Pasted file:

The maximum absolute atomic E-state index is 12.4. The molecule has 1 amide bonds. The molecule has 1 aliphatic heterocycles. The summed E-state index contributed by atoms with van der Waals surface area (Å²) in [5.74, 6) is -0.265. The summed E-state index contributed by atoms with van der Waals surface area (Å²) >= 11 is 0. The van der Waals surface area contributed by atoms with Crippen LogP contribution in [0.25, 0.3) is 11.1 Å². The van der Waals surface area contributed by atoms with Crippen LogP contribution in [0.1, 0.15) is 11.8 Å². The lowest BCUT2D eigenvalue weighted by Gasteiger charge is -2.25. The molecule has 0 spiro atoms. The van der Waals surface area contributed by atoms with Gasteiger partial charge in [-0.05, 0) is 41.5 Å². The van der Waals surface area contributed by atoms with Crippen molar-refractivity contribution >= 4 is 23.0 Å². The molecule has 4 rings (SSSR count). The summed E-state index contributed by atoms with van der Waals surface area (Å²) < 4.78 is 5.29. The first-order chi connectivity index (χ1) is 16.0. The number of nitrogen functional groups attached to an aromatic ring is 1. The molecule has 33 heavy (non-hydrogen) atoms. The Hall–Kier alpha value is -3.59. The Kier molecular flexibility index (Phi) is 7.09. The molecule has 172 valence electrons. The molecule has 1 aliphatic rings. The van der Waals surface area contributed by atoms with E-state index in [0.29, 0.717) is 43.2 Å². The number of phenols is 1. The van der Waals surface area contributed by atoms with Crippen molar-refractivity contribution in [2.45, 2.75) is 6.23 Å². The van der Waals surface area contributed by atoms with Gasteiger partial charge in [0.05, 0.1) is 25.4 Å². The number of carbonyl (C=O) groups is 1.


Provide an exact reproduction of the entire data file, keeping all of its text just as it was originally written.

The maximum absolute atomic E-state index is 12.4. The molecule has 1 amide bonds. The molecule has 1 aliphatic heterocycles. The summed E-state index contributed by atoms with van der Waals surface area (Å²) in [5.74, 6) is -0.265. The summed E-state index contributed by atoms with van der Waals surface area (Å²) >= 11 is 0. The van der Waals surface area contributed by atoms with Crippen LogP contribution in [0.25, 0.3) is 11.1 Å². The van der Waals surface area contributed by atoms with Crippen LogP contribution in [0.1, 0.15) is 11.8 Å². The lowest BCUT2D eigenvalue weighted by Gasteiger charge is -2.25. The molecule has 0 spiro atoms. The van der Waals surface area contributed by atoms with Gasteiger partial charge in [-0.05, 0) is 41.5 Å². The van der Waals surface area contributed by atoms with Crippen molar-refractivity contribution >= 4 is 23.0 Å². The molecule has 4 rings (SSSR count). The summed E-state index contributed by atoms with van der Waals surface area (Å²) < 4.78 is 5.29. The first-order chi connectivity index (χ1) is 16.0. The number of nitrogen functional groups attached to an aromatic ring is 1. The molecule has 33 heavy (non-hydrogen) atoms. The Hall–Kier alpha value is -3.59. The Kier molecular flexibility index (Phi) is 7.09. The molecule has 172 valence electrons. The molecule has 1 aliphatic rings. The van der Waals surface area contributed by atoms with E-state index in [0.29, 0.717) is 43.2 Å². The number of phenols is 1. The van der Waals surface area contributed by atoms with Crippen molar-refractivity contribution in [2.45, 2.75) is 6.23 Å². The van der Waals surface area contributed by atoms with Gasteiger partial charge in [0.05, 0.1) is 25.4 Å². The number of carbonyl (C=O) groups is 1.